Texting and Sexting – The Behavior and the Consequences
Texting is how teens communicate. It’s an efficient way to let your parents know your Friday night plans or to inform an annoying acquaintance that you’re busy. But what do you do when you receive a suggestive text that you know is inappropriate? Sending or receiving flirtatious words or images on your cell phone, called sexting, may be more serious than it seems. Sexting is dangerous because it can reap unexpected consequences that may affect you for years.
The moment you send a picture of yourself to someone else, consider it public information. It only takes a second for the recipient to forward it to friends (or your parents), or to post that pose on Facebook. As a result, you may face embarrassment and ridicule. However, a little high school humiliation is manageable compared with not being able to attend the college of your choice or find a good job.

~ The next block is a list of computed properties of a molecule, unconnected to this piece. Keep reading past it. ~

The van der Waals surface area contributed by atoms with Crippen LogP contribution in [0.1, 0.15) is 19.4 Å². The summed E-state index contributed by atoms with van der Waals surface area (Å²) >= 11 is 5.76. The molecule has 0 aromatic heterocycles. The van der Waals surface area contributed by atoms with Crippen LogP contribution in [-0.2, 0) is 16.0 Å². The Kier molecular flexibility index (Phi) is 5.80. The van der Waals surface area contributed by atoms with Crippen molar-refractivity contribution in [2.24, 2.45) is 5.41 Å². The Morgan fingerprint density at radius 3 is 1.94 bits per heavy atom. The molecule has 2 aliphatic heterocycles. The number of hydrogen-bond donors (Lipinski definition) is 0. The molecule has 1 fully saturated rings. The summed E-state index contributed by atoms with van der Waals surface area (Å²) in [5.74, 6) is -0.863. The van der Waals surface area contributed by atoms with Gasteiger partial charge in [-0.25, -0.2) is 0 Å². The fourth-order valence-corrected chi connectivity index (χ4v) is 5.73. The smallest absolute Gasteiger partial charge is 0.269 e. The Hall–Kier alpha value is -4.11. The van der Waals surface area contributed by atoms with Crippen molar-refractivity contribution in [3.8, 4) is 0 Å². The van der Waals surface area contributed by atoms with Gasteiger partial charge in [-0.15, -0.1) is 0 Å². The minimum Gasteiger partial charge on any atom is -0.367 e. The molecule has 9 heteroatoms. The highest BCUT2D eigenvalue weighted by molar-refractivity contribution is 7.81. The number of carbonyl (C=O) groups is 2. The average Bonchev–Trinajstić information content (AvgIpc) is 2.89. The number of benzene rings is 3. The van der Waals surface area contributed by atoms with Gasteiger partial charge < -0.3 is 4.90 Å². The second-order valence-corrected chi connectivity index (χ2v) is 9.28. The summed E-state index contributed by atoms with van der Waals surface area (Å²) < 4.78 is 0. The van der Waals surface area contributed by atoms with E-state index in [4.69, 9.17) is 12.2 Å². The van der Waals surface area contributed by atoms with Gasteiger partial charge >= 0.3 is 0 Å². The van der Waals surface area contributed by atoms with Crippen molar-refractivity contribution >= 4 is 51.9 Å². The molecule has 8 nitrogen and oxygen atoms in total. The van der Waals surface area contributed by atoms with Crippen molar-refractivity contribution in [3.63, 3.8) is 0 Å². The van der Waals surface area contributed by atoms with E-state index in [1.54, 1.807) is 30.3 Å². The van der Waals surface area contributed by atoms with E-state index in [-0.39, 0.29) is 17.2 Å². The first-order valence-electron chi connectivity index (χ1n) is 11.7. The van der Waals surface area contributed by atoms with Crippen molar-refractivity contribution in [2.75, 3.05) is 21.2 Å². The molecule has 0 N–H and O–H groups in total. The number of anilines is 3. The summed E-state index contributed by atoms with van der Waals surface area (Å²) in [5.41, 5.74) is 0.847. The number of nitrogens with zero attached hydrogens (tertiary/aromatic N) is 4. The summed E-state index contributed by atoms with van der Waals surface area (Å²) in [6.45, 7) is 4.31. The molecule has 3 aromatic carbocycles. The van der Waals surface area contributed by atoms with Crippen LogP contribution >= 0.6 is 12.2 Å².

Many teens who have participated in sexting are now facing charges that can result in prison and/or being deemed a public sex offender. Public sex offenders cannot live in neighborhoods that are near schools or churches. Sex offenders are automatically disqualified from professions like teaching or the police force. While securing a job may not be in your mind when you send a text, remember that you no longer have control over who views it or when. Perhaps the most disturbing danger of sexting is that it makes you more vulnerable to sexual abuse. The majority of rapes are performed by someone the victim knows.
No one who truly cares about you would pressure you to share an explicit picture of yourself. You can protect yourself and your future by choosing not to participate in sexting.